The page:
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Top 10 Features in CSS 3

  • By Jason Gilmore
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Cascading Style Sheets 3 and HTML5 are all the buzz these days, and for good reason. Together, they represent what will become another major evolutionary step forward for the World Wide Web, helping developers to create increasingly compelling and attractive Web applications. In fact, CSS3 eventually will become the Web's next standard for stylizing presentational markup.

I've been digging into CSS3 in recent weeks, and I am pretty excited about what's possible. In this article, I highlight 10 new features that you'll undoubtedly see in use around the Web as browser developers continue racing to complete CSS3 support. Keep in mind that some of these features are still in a state of flux, and in several cases you'll see that some are browser-specific, as the property prefixes will indicate.

1. Attribute Selectors

CSS selectors make it easy to apply styles to specific HTML elements. CSS3 introduces several new selectors which make it even easier to target very specific elements according to an attribute value. The following example will apply a bold font styling to any element having a title which ends in highlight:

span[title$="highlight"] {
 font-weight: bold;
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Other attribute selectors are also supported, including [attribute^="value"], which will match attributes starting with the value, and [attribute*="value"], which will match attributes containing the value.


2. Rounded Corners

Rounded corners have long been something of an obsession within the web design community, having been implemented in countless ways, often using wildly imaginative workarounds. In recognition of their importance, the ability to easily add rounded corners has been implemented within CSS3:

#sidebar {
width: 200px;
padding: 2px;
border:  2px solid #CCC;
/* Mozilla */
-moz-border-radius: 15px;
/* WebKit */
-webkit-border-radius: 15px;

3. Multi-Column Layouts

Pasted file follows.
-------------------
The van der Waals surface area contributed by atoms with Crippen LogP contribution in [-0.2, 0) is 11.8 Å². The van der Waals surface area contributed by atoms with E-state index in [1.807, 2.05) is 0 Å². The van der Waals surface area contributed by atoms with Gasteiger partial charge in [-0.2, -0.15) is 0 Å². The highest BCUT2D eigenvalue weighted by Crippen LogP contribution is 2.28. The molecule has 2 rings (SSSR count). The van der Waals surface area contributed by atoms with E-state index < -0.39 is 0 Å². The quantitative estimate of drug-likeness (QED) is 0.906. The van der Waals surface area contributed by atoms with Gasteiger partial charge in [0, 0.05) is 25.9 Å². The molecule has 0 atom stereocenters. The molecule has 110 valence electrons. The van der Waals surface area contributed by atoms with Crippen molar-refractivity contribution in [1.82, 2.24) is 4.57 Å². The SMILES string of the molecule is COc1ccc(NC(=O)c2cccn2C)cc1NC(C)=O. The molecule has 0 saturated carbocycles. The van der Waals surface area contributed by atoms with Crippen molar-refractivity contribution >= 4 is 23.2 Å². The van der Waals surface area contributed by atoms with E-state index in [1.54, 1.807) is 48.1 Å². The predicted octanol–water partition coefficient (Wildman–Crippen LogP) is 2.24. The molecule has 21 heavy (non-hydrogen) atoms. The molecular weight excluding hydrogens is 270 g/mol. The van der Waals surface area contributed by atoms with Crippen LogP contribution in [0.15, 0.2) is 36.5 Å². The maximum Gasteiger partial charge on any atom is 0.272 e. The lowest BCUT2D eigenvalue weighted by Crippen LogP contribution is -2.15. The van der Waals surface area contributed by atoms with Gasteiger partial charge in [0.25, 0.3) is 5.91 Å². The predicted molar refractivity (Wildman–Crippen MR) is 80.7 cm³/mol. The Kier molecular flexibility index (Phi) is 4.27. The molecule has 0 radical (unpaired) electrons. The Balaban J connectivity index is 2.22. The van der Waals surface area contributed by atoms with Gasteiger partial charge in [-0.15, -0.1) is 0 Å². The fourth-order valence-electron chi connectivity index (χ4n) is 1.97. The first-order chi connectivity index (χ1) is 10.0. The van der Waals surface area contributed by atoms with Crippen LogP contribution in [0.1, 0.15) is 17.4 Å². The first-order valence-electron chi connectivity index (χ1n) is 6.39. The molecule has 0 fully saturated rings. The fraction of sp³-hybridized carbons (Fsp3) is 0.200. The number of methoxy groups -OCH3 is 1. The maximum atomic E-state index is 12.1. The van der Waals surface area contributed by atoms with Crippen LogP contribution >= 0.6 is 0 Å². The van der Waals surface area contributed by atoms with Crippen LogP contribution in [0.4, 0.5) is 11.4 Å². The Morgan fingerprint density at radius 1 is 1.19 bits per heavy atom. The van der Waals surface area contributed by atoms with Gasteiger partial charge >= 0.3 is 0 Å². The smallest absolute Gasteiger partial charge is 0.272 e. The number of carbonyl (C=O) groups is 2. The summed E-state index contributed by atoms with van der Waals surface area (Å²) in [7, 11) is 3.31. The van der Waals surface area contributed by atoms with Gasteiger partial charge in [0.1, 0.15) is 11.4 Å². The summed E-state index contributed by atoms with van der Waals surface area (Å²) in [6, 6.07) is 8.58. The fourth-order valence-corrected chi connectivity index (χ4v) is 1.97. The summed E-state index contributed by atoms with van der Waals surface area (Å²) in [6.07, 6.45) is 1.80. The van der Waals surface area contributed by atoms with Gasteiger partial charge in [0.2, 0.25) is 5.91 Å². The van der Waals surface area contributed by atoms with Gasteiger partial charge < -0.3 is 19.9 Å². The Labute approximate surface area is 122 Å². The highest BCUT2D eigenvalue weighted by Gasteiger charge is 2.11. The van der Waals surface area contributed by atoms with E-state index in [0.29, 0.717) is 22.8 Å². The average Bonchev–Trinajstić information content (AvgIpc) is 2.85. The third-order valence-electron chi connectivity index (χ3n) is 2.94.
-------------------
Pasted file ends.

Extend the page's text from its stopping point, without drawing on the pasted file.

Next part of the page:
Speaking from the perspective of somebody who has spent a fair amount of time in the publishing world, I find the prospect of easily integrating multi-column layouts into a page quite exciting. CSS3 offers a very simple way to present a block of text in accordance with a specific number of columns, column spacing, and border decoration, as demonstrated here:

#multi {
/* Mozilla */
-moz-column-count: 4;
-moz-column-gap: 0.5em;
-moz-column-rule: 0px;

/* WebKit */
-webkit-column-count: 4;
-webkit-column-gap: 0.5em;
-webkit-column-rule: 0px;
Add long block of text here

4. Setting the Opacity

Like the aforementioned rounded corners feature, setting opacity has long been a feature of great interest within the web design community. This feature is now available natively within CSS3. For instance, to set an element's opacity to 30 percent, use the following CSS declaration:

#opacity {
 background: #CCC;
 opacity: 0.3;

5. Font Flexibility

Fonts have long been one area where the Web has long fallen woefully short, with the choice of fonts limited to the browser's default settings. While workarounds and browser-specific implementations have come and gone over the years, the matter is now en route to being definitively resolved thanks CSS3, which allows developers the flexibility of using any OpenType or TrueType font. For instance,

@font-face {
 font-family: "BaroqueScript";
 src: url("BaroqueScript.ttf") format("truetype");

h3 {
 font-family: "BaroqueScript";
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Of course, you'll need to arrange for the licensing of any commercial fonts you use within your website.

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This article was originally published on January 18, 2011

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